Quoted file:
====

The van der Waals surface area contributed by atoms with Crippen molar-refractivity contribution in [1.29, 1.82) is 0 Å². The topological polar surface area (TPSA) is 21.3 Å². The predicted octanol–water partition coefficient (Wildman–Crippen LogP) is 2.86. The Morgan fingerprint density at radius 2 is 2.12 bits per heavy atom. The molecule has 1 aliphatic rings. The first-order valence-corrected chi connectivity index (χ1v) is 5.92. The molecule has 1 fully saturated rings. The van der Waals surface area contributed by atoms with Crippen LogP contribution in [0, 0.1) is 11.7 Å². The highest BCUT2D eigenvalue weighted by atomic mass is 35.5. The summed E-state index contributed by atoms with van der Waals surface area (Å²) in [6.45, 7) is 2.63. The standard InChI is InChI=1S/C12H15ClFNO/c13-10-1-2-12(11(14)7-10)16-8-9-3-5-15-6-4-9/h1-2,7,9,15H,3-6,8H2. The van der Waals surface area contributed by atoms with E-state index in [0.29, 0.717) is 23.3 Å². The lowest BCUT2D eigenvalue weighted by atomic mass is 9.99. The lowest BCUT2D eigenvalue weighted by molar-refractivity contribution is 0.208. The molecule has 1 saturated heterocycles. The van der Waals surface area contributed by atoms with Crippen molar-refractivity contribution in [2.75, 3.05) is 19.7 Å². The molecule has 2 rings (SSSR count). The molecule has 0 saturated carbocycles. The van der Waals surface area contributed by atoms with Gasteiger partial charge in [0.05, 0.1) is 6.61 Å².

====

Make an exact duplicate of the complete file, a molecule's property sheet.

The van der Waals surface area contributed by atoms with Crippen molar-refractivity contribution in [1.29, 1.82) is 0 Å². The topological polar surface area (TPSA) is 21.3 Å². The predicted octanol–water partition coefficient (Wildman–Crippen LogP) is 2.86. The Morgan fingerprint density at radius 2 is 2.12 bits per heavy atom. The molecule has 1 aliphatic rings. The first-order valence-corrected chi connectivity index (χ1v) is 5.92. The molecule has 1 fully saturated rings. The van der Waals surface area contributed by atoms with Crippen LogP contribution in [0, 0.1) is 11.7 Å². The highest BCUT2D eigenvalue weighted by atomic mass is 35.5. The summed E-state index contributed by atoms with van der Waals surface area (Å²) in [6.45, 7) is 2.63. The standard InChI is InChI=1S/C12H15ClFNO/c13-10-1-2-12(11(14)7-10)16-8-9-3-5-15-6-4-9/h1-2,7,9,15H,3-6,8H2. The van der Waals surface area contributed by atoms with E-state index in [0.29, 0.717) is 23.3 Å². The lowest BCUT2D eigenvalue weighted by atomic mass is 9.99. The lowest BCUT2D eigenvalue weighted by molar-refractivity contribution is 0.208. The molecule has 1 saturated heterocycles. The van der Waals surface area contributed by atoms with Crippen molar-refractivity contribution in [2.75, 3.05) is 19.7 Å². The molecule has 2 rings (SSSR count). The molecule has 0 saturated carbocycles. The van der Waals surface area contributed by atoms with Gasteiger partial charge in [0.05, 0.1) is 6.61 Å².